Next, 200 mL of M9 medium containing 0.5% (w/v) of glucose were prepared, placed in a 500 mL shake flask, and then sterilized by an autoclave. After the flask was returned to room temperature, 0.1% (v/v) of 1-(phenylsulfanyl) pentane sterilized with a filter and 0.05% (v/v) of dicyclopropylketone were added to the medium and well stirred. Then, the recovered cells were again suspended in the medium, which was then cultured with shaking at 30° C. at 125 strokes/min. 90 hours thereafter, the cells were recovered by centrifugation, washed once with cold methanol, and then freeze-dried.

The freeze-dried pellets were suspended in 20 mL of chloroform and stirred at 60° C. for 20 hours to extract the PHA. The resultant extract was filtered through a membrane filter with a pore size of 0.45 μm and concentrated with a rotary evaporator. Then, the concentrated solution was re-precipitated in cold methanol. Furthermore, only a precipitate was recovered, and then vacuum-dried to obtain 60 mg of PHA.

The molecular weight of the thus-obtained PHA was measured by GPC analysis performed by the same method as in Example 1. As a result, Mn=110000 and Mw=262000. As a result of 1H-NMR analysis of the PHA performed by the same method as in Example 1, the PHA was confirmed to contain 78% of a 3-hydroxy-5-(phenylsulfanyl) valeric acid unit, and other units comprising saturated or unsaturated 3-hydroxyalkanoic acids having 4 to 12 carbon atoms.

Example 19

200 mL of M9 medium containing 0.5% (w/v) of glucose were prepared, placed in a 500 mL shake flask, and then sterilized by an autoclave. After the flask was returned to room temperature, a Pseudomonas cichorii YN2 strain was inoculated into the medium, which was then cultured with shaking at 30° C. at 125 strokes/min. When a turbidity of the culture medium at 600 nm was 0.1, 0.05% (v/v) of dicyclopropylketone was added to the medium and well stirred. After the shaking culture was continued for 14 hours, cells were recovered by centrifugation.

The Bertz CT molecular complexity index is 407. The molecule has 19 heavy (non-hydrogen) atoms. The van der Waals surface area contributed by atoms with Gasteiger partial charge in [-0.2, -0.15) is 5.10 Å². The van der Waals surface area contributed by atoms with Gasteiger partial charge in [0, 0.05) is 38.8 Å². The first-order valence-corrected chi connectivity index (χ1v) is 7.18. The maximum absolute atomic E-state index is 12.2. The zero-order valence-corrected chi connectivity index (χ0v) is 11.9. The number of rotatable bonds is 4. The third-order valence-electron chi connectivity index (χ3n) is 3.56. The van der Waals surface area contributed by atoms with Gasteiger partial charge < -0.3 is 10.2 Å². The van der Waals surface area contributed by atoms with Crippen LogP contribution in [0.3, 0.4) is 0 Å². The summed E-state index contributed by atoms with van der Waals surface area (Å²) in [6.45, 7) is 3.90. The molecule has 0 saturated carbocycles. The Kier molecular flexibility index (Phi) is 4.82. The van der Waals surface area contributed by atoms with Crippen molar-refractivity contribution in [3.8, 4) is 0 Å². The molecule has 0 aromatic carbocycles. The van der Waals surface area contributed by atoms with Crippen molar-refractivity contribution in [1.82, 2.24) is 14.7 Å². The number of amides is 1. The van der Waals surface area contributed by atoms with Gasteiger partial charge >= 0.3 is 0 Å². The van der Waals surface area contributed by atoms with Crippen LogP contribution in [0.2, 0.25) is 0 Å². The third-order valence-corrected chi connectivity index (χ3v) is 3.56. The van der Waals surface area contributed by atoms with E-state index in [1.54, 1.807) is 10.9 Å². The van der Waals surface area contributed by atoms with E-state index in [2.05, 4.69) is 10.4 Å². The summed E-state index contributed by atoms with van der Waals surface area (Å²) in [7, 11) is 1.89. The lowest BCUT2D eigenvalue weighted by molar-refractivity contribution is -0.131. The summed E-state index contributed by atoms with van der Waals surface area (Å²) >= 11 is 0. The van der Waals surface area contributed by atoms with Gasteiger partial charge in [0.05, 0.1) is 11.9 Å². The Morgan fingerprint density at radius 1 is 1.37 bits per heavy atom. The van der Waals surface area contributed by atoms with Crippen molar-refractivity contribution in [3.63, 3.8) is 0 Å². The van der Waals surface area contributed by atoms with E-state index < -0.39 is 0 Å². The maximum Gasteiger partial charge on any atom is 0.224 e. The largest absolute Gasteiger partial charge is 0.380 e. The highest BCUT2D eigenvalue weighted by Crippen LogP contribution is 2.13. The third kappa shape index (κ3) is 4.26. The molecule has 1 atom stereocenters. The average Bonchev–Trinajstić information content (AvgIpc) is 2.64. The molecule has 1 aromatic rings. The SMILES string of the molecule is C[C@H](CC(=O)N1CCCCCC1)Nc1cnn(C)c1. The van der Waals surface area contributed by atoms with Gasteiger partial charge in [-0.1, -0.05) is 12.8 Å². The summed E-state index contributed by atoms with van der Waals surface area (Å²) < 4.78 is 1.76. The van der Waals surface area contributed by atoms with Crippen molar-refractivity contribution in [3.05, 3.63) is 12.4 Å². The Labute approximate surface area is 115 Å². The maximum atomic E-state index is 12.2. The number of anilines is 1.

Next, 200 mL of M9 medium containing 0.5% (w/v) of glucose and not containing NH4Cl as a nitrogen source were prepared, placed in a 500 mL shake flask, and then sterilized by an autoclave. After the flask was returned to room temperature, 0.1% (v/v) of 1-(phenylsulfanyl) pentane sterilized with a filter and 0.05% (v/v) of dicyclopropylketone were added to the medium, and well stirred. Then, the recovered cells were again suspended in the medium, and shaking culture was performed at 30° C. at 125 strokes/min. 90 hours thereafter, the cells were recovered by centrifugation, washed once with cold methanol, and then freeze-dried.

The freeze-dried pellets were suspended in 20 mL of chloroform and stirred at 60° C. for 20 hours to extract the PHA. The resultant extract was filtered through a membrane filter with a pore size of 0.45 μm and concentrated with a rotary evaporator. Then, the concentrated solution was re-precipitated in cold methanol. Furthermore, only a precipitate was recovered and then vacuum-dried to obtain 8 mg of PHA.

The molecular weight of the thus-obtained PHA was measured by GPC analysis performed by the same method as in Example 1. As a result, Mn=121000 and Mw=278000. As a result of 1H-NMR analysis of the PHA performed by the same method as in Example 1, the PHA was confirmed to contain 89% of a 3-hydroxy-5-(phenylsulfanyl) valeric acid unit and other units comprising saturated or unsaturated 3-hydroxyalkanoic acids having 4 to 12 carbon atoms.

Example 20

200 mL of M9 medium containing 0.5% (w/v) of glucose were prepared, placed in a 500 mL shake flask, and then sterilized by an autoclave. After the flask was returned to room temperature, a Pseudomonas cichorii YN2 strain was inoculated into the medium, which was then cultured with shaking at 30° C. at 125 strokes/min. When a turbidity of the culture medium at 600 nm was 0.1, 0.05% (v/v) of dicyclopropylketone was added to the medium and well stirred. After being cultured with shaking for 14 hours, cells were recovered by centrifugation.

Next, 200 mL of M9 medium containing 0.5% (w/v) of glucose were prepared, placed in a 500 mL shake flask, and then sterilized by an autoclave. After the flask was returned to room temperature, 0.1% (v/v) of 1-(phenylsulfanyl) pentane sterilized with a filter and 0.05% (v/v) of dicyclopropylketone were added to the medium and well stirred. Then, the recovered cells were again suspended in the medium, which was then cultured with shaking at 30° C. at 125 strokes/min. 90 hours thereafter, the cells were recovered by centrifugation, washed once with cold methanol, and then freeze-dried.

The freeze-dried pellets were suspended in 20 mL of chloroform and stirred at 60° C. for 20 hours to extract the PHA. The resultant extract was filtered through a membrane filter with a pore size of 0.45 μm and concentrated with a rotary evaporator. Then, the concentrated solution was re-precipitated in cold methanol. Furthermore, only a precipitate was recovered and then vacuum-dried to obtain 30 mg of PHA.